Robinson harnesses Warriors' spirit
Scotland 23 Fiji 10: Scotland's new English coach oversees encouraging performance from players reared on both sides of the border
Sunday 15 November 2009
When it came to national anthem time in the west end of Edinburgh yesterday, Andy Robinson could not quite bring himself to sing along to "Flower of Scotland". Not that the commitment of this quintessential Englishman to the Caledonian cause could have been called into question. At times, in the coaches' box, he banged down his fists in frustration. He also raised his fists in celebration. Thankfully for the former England coach and flanker, his charges had learned enough of their lines to furnish him with a winning return to the international arena – three years on from his fall from grace at Twickenham.
Scotland's new coach had spoken much about the need for warrior spirit and tries by two Glasgow Warriors, the No 8 Johnnie Beattie and inside-centre Graeme Morrison – plus 13 points from the boot of the Edinburgh fly-half Phil Godman – earned the Scots a comfortable win against a nation ranked one place above them, in ninth, in the International Rugby Board's rankings.
Fiji fielded five debutants from the start and blooded four more from the bench but that did stop Robinson savouring a success that had been forged on set-piece domination.
"That was a very, very good performance," he said. "We've beaten a quality opposition comfortably. We should be patting the guys on the back. There were a lot of good individual performances and we had a lot of control at the set piece."
Robinson was not the only figure of English extraction to enjoy a winning baptism for the new Caledonians. Alex Grove, who was born in Solihull and educated at Rugby School, where that Webb-Ellis fellow famously picked up the ball and ran with it, made his presence felt at outside-centre. Watched by his Glaswegian grandfather, Ron Wylie, who managed West Bromwich Albion in the early 1980s, the 21-year-old announced his arrival on the international stage with a thumping early hit on Josh Matavesi, the Fiji full-back. There was much more of that to come from a young man who happens to be another of Robinson's Warriors – a Worcester Warrior – and he made some fine creative touches besides.
Collectively, it took Robinson's men a while to make an impression. Godman got the scoreboard ticking in the 15th minute, landing a 40-metre penalty, but the match was into the second quarter before Scotland built up a head of steam. They did so to good effect, however, Beattie tapping back a line-out on the right and Chris Cusiter, the scum-half and captain, seizing the ball and the initiative with a break that paved the way for Beattie. The Glasgow No 8, in the senior side for the first time in two years, had to use his strength to score his second international try, holding off three Fijian defenders on his way to the line.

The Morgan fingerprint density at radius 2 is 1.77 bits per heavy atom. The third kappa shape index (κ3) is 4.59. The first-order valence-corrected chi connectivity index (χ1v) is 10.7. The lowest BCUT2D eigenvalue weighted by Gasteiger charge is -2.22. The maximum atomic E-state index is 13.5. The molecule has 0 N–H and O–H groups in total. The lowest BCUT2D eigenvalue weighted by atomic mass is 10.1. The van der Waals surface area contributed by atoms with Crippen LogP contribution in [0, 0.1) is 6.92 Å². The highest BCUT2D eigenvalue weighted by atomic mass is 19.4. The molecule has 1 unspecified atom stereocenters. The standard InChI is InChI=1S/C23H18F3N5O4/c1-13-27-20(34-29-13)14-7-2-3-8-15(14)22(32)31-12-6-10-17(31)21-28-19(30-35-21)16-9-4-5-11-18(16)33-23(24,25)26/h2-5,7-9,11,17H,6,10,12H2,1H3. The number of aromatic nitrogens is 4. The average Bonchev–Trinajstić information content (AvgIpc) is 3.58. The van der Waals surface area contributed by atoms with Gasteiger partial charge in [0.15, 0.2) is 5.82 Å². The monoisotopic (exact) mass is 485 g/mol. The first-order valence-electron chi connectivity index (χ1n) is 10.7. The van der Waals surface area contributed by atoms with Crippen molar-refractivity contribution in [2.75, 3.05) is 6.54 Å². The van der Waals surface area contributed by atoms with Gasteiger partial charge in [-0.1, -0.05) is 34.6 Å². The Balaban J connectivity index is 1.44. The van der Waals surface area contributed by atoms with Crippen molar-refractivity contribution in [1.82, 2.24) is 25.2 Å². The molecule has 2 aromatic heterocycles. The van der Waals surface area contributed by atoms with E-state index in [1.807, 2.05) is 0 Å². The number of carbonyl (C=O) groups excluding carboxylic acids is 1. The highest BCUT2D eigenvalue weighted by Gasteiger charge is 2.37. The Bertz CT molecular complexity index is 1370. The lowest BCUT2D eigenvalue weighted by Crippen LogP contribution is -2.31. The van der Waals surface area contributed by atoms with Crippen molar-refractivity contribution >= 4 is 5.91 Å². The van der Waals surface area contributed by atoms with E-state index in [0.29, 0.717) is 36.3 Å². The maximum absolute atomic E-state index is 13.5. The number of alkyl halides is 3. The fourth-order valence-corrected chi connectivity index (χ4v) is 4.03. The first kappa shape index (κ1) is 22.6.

Godman added the conversion and landed two further penalties as Scotland threatened to take a grip. They might have had a comfortable cushion by the end of the first half, had Rory Lamont not been stopped just short on the crash ball after a lovely inside pass from Grove. As it was, they were caught by a Fijian sucker punch a minute before the interval. Nicky Little whipped out a pass on the short side from a five-metre scrum and, Simon Danielli having shot out of the line in a vain attempt to make an interception, Vereniki Goneva dived over in the right corner.
Little's conversion made it 16-7 but the Bath fly-half pushed wide a relative gimmie of a penalty four minutes into the second half and home nerves were not long in being settled thereafter. With 51 minutes on the clock, the Scots had breathing space on the scoreboard, if somewhat fortuitously so. From a five-metre scrum to the right of the posts Godman fed the ball inside to Sean Lamont, who appeared to flick it in a forward direction to Morrison, who touched down between the posts. The English referee, Chris White, however, chose not to call for video scrutiny and, with Godman's conversion, Scotland were into a comfort zone.
All the Fijians could manage was a Little penalty as Scottish eyes turned towards the rather different proposition likely to be presented by the Wallabies next Saturday.
"All of us have got to improve by 15 per cent, including me, if we're to beat Australia," Scotland's new head coach said. "But let's enjoy the moment, enjoy the win."
Scotland R Lamont (C Paterson, 63); S Lamont, A Grove, G Morrison, S Danielli; C Cusiter (capt; M Blair, 63; N De Luca, 78), P Godman; A Jacobsen (K Traynor, 63), R Ford (D Hall, 70), M Low, N Hines, A Kellock, A Strokosch (J White, 65), J Beattie (R Vernon, 78), J Barclay.
Fiji J Matavesi (J Ratu, 75); V Goneva (N Roko, 76), G Lovobalavu, S Bai (capt), N Nalaga; N Little, M Rauluni (W Vatuvoka, 72); A Yalayalatabua (G Dewes, 40), V Veikoso (S Ledua, 70), D Manu, W Lewaravu, I Rawaqa, J Domolailai (S Bola, 23), A Boko, A Qera.
Referee: C White (England).
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